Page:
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I have a List<List<String>> I need to get a List of all possible concatenation on the first dimension

[ [1,2 ], [1] , [3,4] ]

should give:

[ 113, 114, 213, 214 ]

I'm trying with 2 loops, like it should be possible to.

This is what I have tried:

private static List<String> constructIndexes(List<List<String>> indexList){
    List<String> index = new ArrayList<String>();

    String v="";

    for (int i=0; i< indexList.size(); i++){
        List<String> l =  indexList.get(i);
        for (int j=0; j<l.size(); j++){
            if (index.size()>0){
                for (int k=0; k<index.size(); k++){
                    index.set(k, index.get(k)+l.get(j));
                    // System.out.println(">");
            } else {


    return index;

some init code:

List<List<String>> indexList = new ArrayList<List<String>>();

    List<String> l = new ArrayList<String>();
    l = new ArrayList<String>();
    l = new ArrayList<String>();

    System.out.println( constructIndexes(indexList));
share|improve this question
What have you tried? Please show some effort on your part. – mre Jun 19 '12 at 22:05
So... the concatenation can only go one way? (left-right and not right-left?) – Sephallia Jun 19 '12 at 22:07
You say that, what doesn't work in your code? What do you get that you don't want? (An error, unexpected output?) – Gareth Latty Jun 19 '12 at 22:10
@Lattyware I do agree that ciril should put that information in too, but the code is really simple and it's quite easy to see where the problem lies. In his code, the array elements are being added to the index list rather than being concatenated into a string and then being added to the index list. – Sephallia Jun 19 '12 at 22:14
It's more the good practice of making a good question. – Gareth Latty Jun 19 '12 at 22:30
up vote 0 down vote accepted

Since the number of lists in the outer list (i.e. the list of lists) is not known until the runtime, you cannot know the number of the loops upfront. In situations like this, you need a recursive solution:

public static void combine(List<List<String>> data, int[] pos, int n, List<String> res) {
    if (n == pos.length) {
        StringBuilder b = new StringBuilder();
        for (int i = 0 ; i != pos.length ; i++) {
    } else {
        for (pos[n] = 0 ; pos[n] != data.get(n).size() ; pos[n]++) {
            combine(data, pos, n+1, res);

Here is how to call it:

List<List<String>> indexList = new ArrayList<List<String>>();
List<String> a = new ArrayList<String>();
List<String> b = new ArrayList<String>();
List<String> c = new ArrayList<String>();
List<String> res = new ArrayList<String>();
combine(indexList, new int[indexList.size()], 0, res);
for (String s : res) {
share|improve this answer
nice thx, yes I was wondering about the complexity, it's product of subList sizes, so yes it's (number of sublist) loops that would have been necessary – user1125394 Jun 19 '12 at 22:29

How about keeping some index counters which track the index of each element, then do traditional carrying to the left, the same you would do if adding, e.g. 9 + 1 = 10 (carry 1 to left, and set 0).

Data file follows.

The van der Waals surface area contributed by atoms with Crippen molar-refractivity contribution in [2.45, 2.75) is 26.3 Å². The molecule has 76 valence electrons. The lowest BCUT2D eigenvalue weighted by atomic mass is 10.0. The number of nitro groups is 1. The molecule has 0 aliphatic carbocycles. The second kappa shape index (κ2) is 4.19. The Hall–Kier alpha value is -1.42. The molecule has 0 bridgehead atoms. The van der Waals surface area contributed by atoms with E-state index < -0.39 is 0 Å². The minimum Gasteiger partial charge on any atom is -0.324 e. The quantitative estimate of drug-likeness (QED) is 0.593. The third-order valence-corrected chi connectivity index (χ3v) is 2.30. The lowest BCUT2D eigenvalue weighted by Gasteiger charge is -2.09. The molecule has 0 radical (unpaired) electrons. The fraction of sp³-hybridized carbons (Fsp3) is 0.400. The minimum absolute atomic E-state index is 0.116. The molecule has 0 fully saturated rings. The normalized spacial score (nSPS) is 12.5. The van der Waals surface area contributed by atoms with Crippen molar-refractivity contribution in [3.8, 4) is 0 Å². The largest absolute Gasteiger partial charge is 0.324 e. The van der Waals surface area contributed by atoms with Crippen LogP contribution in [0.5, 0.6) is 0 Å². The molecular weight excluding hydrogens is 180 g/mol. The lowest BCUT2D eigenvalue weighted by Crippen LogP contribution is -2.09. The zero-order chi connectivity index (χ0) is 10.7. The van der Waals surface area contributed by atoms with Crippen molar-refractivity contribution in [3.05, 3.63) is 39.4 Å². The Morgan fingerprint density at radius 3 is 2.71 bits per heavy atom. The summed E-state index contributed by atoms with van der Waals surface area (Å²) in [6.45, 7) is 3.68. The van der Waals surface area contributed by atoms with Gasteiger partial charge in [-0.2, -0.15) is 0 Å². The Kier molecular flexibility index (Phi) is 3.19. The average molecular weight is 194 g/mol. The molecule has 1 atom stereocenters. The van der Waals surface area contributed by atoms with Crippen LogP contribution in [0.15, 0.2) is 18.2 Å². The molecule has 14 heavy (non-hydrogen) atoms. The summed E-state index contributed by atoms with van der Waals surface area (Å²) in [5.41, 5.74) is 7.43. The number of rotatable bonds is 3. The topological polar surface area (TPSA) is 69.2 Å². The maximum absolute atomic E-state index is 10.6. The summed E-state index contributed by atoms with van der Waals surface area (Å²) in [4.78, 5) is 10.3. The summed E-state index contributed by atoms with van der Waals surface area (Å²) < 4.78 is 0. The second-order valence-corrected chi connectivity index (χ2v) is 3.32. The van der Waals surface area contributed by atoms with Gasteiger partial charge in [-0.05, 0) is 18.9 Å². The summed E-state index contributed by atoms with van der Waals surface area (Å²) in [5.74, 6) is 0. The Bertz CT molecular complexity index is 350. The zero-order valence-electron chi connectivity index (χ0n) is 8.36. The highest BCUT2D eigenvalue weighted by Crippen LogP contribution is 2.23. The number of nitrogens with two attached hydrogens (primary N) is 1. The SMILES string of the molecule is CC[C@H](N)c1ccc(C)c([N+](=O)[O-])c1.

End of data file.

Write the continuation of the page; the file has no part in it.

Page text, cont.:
private static List<String> constructIndexes(List<List<String>> indexList) {
    List<String> index = new ArrayList<String>();
    int n = indexList.size();
    int[] counter = new int[n];
    int[] max = new int[n];
    int combinations = 1;
    for (int i = 0; i < n; i++) {
        max[i] = indexList.get(i).size();
        combinations *= max[i];
    int nMinus1 = n - 1;
    for (int j = combinations; j > 0; j--) {
        StringBuilder builder = new StringBuilder();
        for (int i = 0; i < n; i++) {

        for (int i = nMinus1; i >= 0; i--) {
            // overflow check
            if (counter[i] == max[i]) {
                if (i > 0) {
                    // carry to the left
                    counter[i] = 0;
                    counter[i - 1]++;
    return index;


List<List<String>> test = Arrays.asList(Arrays.asList("1", "2"),
        Arrays.asList("1"), Arrays.asList("3", "4"));


[113, 114, 213, 214]
share|improve this answer
thx when possible I will run the 2 answers here on big sets, to check which one can be faster, I would say the recursive one, yours use many checks – user1125394 Jun 20 '12 at 5:07
@ciril I would have said mine would be quicker, as method calls usually more expensive than checks in a loop. However after some testing with the input [1], [1,2], up to [1 .. 9] it appears there is virtually no different with both implementations taking around 500ms to complete the work. – Adam Jun 20 '12 at 6:30
ok (just need to compute the same or differents input 100 times maybe) – user1125394 Jun 20 '12 at 7:27

Would this work for you

 private <T> List<T> getNthCombination(List<List<T>> lists, int n) {

    List<T> nthCombination = new ArrayList<T>(lists.size());

    int nCarry = n;
    for (List<? extends T> list: lists) {
         int lSize = list.size();
         nthCombination.add(list.get(nCarry % lSize));
         nCarry /= lSize;

    return nthCombination;

Of course this is a basic combinatorics problem and there are libraries that handle this kind of stuff.

share|improve this answer

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